From the Fields® - July 22, 2020

By Ron Kelley, Sacramento County vegetable and fruit farmer

I'm getting ready to open up my farm for U-pick under all these COVID-19 guidelines and utilize my new website. I've always had a website, but this is a new one where you can order and pay, and then you come out and we do curbside delivery.

For the U-pick, they have to get a reservation so that I can control the amount of people in the field at the same time. Plus, they have to maintain social distancing, and if they can't, then they have to wear a mask. Upon arrival, they have to sanitize their hands, and on departure, they have to sanitize their hands. I take 10 people at a time out (to the field) instead of 20. In past years, I would have 40 to 50 people in the field, kids running out there. Well, I can't have that anymore. I just can't take the chance.

I used to be open five days a week. Right now, I'm down to just one day a week for in-store shopping; that's my farm stand. I think I'm going to have to go to at least two days of in-store shopping, two days of online pickup and four days of U-pick. I'm just trying to cut down the contact.

With my farm stand, I used to have plastic bins and containers. People could walk around, go over and select what they want out of the bins. Well, they no longer can do that. I have it set up more like at the farmers market, and have a tape so they can't touch the stuff. Once they come inside the building, I'm only allowing the passengers in one car at a time in the building. They stay on one side of the tape, they point out what they want, we put it in a bag or a little basket, they pay with a credit card and we let the next customers in.

I hope the U-pick is not going to be affected by the COVID. I hope the fact that they have to get a reservation isn't going to deter them from coming to the farm and going out and picking.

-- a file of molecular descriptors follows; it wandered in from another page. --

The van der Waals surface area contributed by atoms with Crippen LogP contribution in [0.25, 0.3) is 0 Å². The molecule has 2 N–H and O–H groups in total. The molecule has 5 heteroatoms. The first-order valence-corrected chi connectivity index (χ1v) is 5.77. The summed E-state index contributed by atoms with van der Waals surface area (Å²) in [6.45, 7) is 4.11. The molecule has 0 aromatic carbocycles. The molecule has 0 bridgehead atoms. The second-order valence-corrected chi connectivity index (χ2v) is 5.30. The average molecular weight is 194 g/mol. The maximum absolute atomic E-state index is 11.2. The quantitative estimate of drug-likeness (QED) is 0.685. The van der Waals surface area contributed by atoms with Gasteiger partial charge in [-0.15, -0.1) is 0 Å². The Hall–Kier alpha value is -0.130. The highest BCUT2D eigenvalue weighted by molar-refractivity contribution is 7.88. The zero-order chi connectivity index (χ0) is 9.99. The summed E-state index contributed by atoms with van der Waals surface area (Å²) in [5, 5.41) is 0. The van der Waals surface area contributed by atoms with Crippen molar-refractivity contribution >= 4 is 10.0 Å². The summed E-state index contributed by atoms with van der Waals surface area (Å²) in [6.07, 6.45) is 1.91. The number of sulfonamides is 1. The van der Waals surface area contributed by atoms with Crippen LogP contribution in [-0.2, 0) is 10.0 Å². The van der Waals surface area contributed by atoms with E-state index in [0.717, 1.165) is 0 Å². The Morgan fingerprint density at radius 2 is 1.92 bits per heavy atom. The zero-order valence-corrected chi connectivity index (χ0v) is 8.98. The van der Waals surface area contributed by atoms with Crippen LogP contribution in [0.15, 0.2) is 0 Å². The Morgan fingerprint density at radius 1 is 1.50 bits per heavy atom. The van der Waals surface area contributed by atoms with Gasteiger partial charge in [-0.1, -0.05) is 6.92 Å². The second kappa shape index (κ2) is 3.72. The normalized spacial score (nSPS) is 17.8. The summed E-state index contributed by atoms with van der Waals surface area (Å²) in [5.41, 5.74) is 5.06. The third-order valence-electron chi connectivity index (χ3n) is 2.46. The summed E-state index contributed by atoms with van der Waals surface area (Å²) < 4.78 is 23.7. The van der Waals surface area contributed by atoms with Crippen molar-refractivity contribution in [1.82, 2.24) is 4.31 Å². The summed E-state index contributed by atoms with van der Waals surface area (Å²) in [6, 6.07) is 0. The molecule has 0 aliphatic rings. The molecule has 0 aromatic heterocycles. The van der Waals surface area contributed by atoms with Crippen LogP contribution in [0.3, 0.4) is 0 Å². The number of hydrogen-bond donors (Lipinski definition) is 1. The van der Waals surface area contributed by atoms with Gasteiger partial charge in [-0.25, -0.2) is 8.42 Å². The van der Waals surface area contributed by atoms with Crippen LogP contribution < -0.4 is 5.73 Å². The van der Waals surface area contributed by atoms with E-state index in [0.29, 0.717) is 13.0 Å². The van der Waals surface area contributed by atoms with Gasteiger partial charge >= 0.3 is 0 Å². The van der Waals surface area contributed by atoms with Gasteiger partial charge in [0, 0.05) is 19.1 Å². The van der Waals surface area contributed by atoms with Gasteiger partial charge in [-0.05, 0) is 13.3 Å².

Fortunately, I have a niche market on the black-eyed beans, crowder beans and purple hull beans. There's not a lot of places they can go to get that. It's just whether they want to go through the process of learning how to get their reservations online or I've got to hire another person to take the reservations by hand.

The crops look good. That last stretch of hot weather made my melons ripen up faster, and they all became ripe at one time, so I had a large supply. But I was fortunate enough to get rid of them through a couple of programs. One of them is with the Asian Resource Center. They let me know they had a program where they could buy certain things from farmers. It seems to be going OK so far. They quoted me a price and it's pretty close to or right at market price. My regular supplier isn't taking quite as much because the restaurants aren't using quite as much. This year (wholesale) is down at least a third to 40%.

By Blake Mauritson, Tulare County farmer

2020 started off with a lot of unknowns: water, domestic and export market conditions, labor and now with COVID-19, the future is even more uncertain.

There seems to be a lot of variation in citrus fruit size, most likely due to a long and drawn-out bloom. The spring rains helped everyone short term and the increases in water flow helped, but we need more consistency from our surface water resources.

Citrus movement has improved from last year. We are finished with navels, and Valencia harvest looks to be coming to an end soon.

2021 citrus fruit quality looks good at this point and we are through fruit drop, so our focus is on getting next year's crop ready for market.

Olive bloom was light and fruit set looks to be off, but time will tell what, if any, fruit will be left to harvest.

With word coming down from USDA that California's almond crop is estimated to be a record 3 billion pounds for 2020, market conditions, and oh yeah, the uncertainty that COVID-19 brings, looking forward to our first almond harvest in 2021 is already forcing us to plan ahead for what looks to be a "belt cinching" year or two.